In south-west Alberta, the remains of marked trails and an aboriginal camp, and a tumulus where vast quantities of buffalo (American Bison) skeletons can still be found, are evidence of a custom practised by aboriginal peoples of the North American plains for nearly 6,000 years. Using their excellent knowledge of the topography and of buffalo behaviour, they killed their prey by chasing them over a precipice; the carcasses were later carved up in the camp below.
Head-Smashed-In Buffalo Jump
© Maureen J. Flynn
Statement of Significance
The significance of the landscape of Head-Smashed-In Buffalo Jump lies in its cultural, archaeological, and scientific interest. The deep layers of bison bones buried below the cliff represent nearly 6000 years of use of the buffalo jump by Aboriginal people of the Northern Plains. This landscape is an outstanding illustration of subsistence hunting techniques that continued into the late 19th century and which still form part of the 'traditional knowledge base' of the Plains nations. It throws valuable light on the way of life and practices of traditional hunting cultures elsewhere in the world.
Criterion (vi) Head-Smashed-In Buffalo Jump is one of the oldest, most extensive, and best preserved sites that illustrate communal hunting techniques and the way of life of Plains people who, for more than five millennia, subsisted on the vast herds of bison that existed in North America.
Situated in south-west Alberta, Head-Smashed-In Buffalo Jump is one of the most important hunting sites identified to date. At the edge of a landscape of hills and of highlands cut by natural passes, a high sandstone cliff falls off to the east. This coastal relief lends itself ideally to primitive hunting methods.
For thousands of years the native people of the plains hunted the North American bison. The plains Indian lifestyle became dependent on hunting buffalo, and they adapted numerous hunting techniques to obtain their livelihood. The most sophisticated technique developed by the native people to kill buffalo was the buffalo jump. Head-Smashed-In Buffalo Jump is one of the oldest and best preserved sites of this kind with its elaborate drive lane complex and deep archaeological deposits still intact.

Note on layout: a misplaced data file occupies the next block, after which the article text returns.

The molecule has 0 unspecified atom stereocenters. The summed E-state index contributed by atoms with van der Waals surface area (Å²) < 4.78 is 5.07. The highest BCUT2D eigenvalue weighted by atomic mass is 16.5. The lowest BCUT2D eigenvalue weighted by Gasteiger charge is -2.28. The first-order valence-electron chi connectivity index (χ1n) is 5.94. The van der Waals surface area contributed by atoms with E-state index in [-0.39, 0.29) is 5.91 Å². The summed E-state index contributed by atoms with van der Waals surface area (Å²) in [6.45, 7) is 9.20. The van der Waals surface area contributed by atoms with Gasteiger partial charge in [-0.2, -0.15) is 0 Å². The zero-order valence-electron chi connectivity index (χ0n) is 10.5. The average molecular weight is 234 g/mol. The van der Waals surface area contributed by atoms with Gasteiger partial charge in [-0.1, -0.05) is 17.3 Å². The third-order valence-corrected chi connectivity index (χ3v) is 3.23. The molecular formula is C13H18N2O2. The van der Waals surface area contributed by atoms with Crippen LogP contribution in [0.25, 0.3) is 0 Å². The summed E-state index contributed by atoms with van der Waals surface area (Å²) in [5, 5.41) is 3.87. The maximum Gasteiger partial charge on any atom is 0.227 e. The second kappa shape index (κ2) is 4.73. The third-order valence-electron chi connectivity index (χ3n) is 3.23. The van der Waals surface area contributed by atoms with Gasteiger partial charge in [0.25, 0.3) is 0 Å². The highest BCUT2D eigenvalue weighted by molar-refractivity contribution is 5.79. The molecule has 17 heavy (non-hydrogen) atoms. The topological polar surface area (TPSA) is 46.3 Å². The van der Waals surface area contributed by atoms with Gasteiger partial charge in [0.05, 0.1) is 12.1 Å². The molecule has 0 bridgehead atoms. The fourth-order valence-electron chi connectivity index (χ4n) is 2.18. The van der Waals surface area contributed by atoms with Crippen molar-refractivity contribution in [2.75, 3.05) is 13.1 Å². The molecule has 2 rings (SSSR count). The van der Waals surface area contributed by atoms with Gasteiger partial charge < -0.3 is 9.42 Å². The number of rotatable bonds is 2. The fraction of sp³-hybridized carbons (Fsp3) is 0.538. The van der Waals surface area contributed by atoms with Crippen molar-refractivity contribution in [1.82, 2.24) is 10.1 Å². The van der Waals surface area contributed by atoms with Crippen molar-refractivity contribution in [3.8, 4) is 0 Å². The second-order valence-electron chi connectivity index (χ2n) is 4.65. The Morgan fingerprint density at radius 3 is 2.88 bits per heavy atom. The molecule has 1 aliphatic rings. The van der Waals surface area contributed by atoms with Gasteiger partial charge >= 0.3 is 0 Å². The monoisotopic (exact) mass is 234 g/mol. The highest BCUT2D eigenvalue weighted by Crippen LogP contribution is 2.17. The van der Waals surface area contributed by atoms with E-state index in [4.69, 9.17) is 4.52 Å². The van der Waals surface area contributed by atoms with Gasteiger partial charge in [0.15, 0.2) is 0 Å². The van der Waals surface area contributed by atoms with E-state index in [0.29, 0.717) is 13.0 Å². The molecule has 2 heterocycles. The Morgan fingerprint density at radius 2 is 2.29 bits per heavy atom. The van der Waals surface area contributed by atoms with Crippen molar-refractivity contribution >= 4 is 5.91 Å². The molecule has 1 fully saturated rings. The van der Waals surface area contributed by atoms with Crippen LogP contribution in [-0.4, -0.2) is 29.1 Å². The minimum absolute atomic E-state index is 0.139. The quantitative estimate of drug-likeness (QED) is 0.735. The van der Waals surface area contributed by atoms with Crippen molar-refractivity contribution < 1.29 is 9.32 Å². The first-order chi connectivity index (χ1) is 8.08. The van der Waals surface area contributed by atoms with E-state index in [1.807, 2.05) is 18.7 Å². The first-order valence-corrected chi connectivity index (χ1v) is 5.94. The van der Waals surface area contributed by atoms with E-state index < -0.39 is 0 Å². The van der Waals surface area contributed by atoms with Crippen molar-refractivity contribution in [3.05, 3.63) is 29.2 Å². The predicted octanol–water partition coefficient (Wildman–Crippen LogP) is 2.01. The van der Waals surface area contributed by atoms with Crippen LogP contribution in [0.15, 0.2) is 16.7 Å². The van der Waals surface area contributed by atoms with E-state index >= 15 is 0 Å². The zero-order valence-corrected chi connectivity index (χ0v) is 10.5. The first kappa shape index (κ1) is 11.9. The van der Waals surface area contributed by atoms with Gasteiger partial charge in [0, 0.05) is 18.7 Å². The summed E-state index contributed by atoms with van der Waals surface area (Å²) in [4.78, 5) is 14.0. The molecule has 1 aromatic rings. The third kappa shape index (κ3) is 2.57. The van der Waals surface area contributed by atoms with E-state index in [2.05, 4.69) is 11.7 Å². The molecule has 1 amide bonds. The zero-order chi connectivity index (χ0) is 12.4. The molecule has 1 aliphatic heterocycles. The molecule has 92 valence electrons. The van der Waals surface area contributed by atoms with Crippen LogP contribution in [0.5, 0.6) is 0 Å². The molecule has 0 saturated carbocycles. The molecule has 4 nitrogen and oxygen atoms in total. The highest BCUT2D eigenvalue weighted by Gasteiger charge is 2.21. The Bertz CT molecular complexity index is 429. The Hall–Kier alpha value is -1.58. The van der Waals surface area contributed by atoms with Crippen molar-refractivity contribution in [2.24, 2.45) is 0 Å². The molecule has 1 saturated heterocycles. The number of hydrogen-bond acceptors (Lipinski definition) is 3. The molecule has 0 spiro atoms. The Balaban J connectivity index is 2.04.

The site was used for the slaughter of bison from 3600 BC to 2600 BC, then intermittently towards 900 BC, and finally, continuously from AD 200 to 1850. Explored for the first time in 1938, it has since 1960 been the object of systematic excavations which have considerably enriched the knowledge of prehistoric arms and tools, and above all, transformed current thinking on the use of game as food and in clothing and lodging.
West of the cliff lies a large drainage basin 40 km2 in extent. This is a natural grazing area with plenty of water and mixed grass which remains fresh well into the fall. This natural grazing area attracted herds of buffalo late into the fall.
To start the hunt, 'buffalo runners', young men trained in animal behaviour, would entice the herd to follow them by imitating the bleating of a lost calf. As the buffalo moved closer to the drive lanes (long lines of stone cairns were built to help the hunters direct the buffalo to the cliff kill site), the hunters would circle behind and upwind of the herd and scare the animals by shouting and waving robes. As the buffalo stampeded towards the edge of the cliff, the animals in front would try to stop but the sheer weight of the herd pressing from behind would force the buffalo over the cliff.
Below the cliff kill site are deep stratified deposits that contain evidence of use going back more than 5,700 years. These deposits consist of accumulated layers of dirt, stone rubble and bones referred to as loess. Over thousands of years of use, the loess has accumulated to a depth of over 11 m. Artefacts found in the kill site include bone, worn or broken stone tools and resharpening flakes, thousands of stone points, dart points and arrow heads. A few stone knives and choppers have also been found.
The flat area immediately below the kill site was where the hunters camped while they finished butchering the buffalo. A few tipi rings, the stones used to anchor tipis against the wind, can still be seen on the prairie level. It was here that meat was sliced into thin strips and hung on racks to dry in the sun. Large leg bones were smashed to remove the nutritious marrow, and the numerous boiling pits excavated by archaeologists in this area indicate these broken bones were also boiled to render grease. Boiling was done by throwing red-hot rocks into hide-lined pits filled with water.
Head-Smashed-In Buffalo Jump is associated with human survival during the prehistoric period and bears witness to a custom practised by the peoples of the North American plains for some 6,000 years. By its size, Head-Smashed-In Buffalo Jump broadly outdistances analogous sites discovered in the 19th century in Europe, such as Solutré in France (slaughter of wild horses) or Vestonice in Czechoslovakia (slaughter of young mammoths). Source: UNESCO/CLT/WHC